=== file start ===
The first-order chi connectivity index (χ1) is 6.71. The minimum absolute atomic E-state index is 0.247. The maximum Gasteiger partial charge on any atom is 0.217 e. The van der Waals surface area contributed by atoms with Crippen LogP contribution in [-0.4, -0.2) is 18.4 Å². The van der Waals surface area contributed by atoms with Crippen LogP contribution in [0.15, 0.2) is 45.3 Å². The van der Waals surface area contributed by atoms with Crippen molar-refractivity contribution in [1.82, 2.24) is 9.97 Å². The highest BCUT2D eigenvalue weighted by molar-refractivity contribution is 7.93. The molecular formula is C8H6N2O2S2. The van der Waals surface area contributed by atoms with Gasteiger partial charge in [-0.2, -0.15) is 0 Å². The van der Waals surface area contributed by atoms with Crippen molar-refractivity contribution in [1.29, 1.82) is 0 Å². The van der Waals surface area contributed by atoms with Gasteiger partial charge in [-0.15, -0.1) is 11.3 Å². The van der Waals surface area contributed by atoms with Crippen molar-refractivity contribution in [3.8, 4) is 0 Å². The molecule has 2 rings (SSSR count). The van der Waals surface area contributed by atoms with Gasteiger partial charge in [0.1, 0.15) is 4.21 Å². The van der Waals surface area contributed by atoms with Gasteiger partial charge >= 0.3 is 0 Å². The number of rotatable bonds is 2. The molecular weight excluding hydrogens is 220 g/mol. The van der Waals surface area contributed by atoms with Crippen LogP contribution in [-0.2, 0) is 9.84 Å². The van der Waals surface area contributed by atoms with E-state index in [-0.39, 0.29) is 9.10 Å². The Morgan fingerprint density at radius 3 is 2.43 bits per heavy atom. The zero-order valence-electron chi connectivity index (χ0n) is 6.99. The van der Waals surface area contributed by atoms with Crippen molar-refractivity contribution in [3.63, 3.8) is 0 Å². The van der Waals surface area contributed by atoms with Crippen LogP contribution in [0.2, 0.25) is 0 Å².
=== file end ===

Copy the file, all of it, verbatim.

The first-order chi connectivity index (χ1) is 6.71. The minimum absolute atomic E-state index is 0.247. The maximum Gasteiger partial charge on any atom is 0.217 e. The van der Waals surface area contributed by atoms with Crippen LogP contribution in [-0.4, -0.2) is 18.4 Å². The van der Waals surface area contributed by atoms with Crippen LogP contribution in [0.15, 0.2) is 45.3 Å². The van der Waals surface area contributed by atoms with Crippen molar-refractivity contribution in [1.82, 2.24) is 9.97 Å². The highest BCUT2D eigenvalue weighted by molar-refractivity contribution is 7.93. The molecular formula is C8H6N2O2S2. The van der Waals surface area contributed by atoms with Gasteiger partial charge in [-0.2, -0.15) is 0 Å². The van der Waals surface area contributed by atoms with Crippen molar-refractivity contribution in [1.29, 1.82) is 0 Å². The van der Waals surface area contributed by atoms with Gasteiger partial charge in [-0.15, -0.1) is 11.3 Å². The van der Waals surface area contributed by atoms with Crippen molar-refractivity contribution in [3.8, 4) is 0 Å². The molecule has 2 rings (SSSR count). The van der Waals surface area contributed by atoms with Gasteiger partial charge in [0.1, 0.15) is 4.21 Å². The van der Waals surface area contributed by atoms with Gasteiger partial charge >= 0.3 is 0 Å². The number of rotatable bonds is 2. The molecular weight excluding hydrogens is 220 g/mol. The van der Waals surface area contributed by atoms with Crippen LogP contribution in [-0.2, 0) is 9.84 Å². The van der Waals surface area contributed by atoms with E-state index in [-0.39, 0.29) is 9.10 Å². The Morgan fingerprint density at radius 3 is 2.43 bits per heavy atom. The zero-order valence-electron chi connectivity index (χ0n) is 6.99. The van der Waals surface area contributed by atoms with Crippen molar-refractivity contribution in [3.63, 3.8) is 0 Å². The van der Waals surface area contributed by atoms with Crippen LogP contribution in [0.2, 0.25) is 0 Å².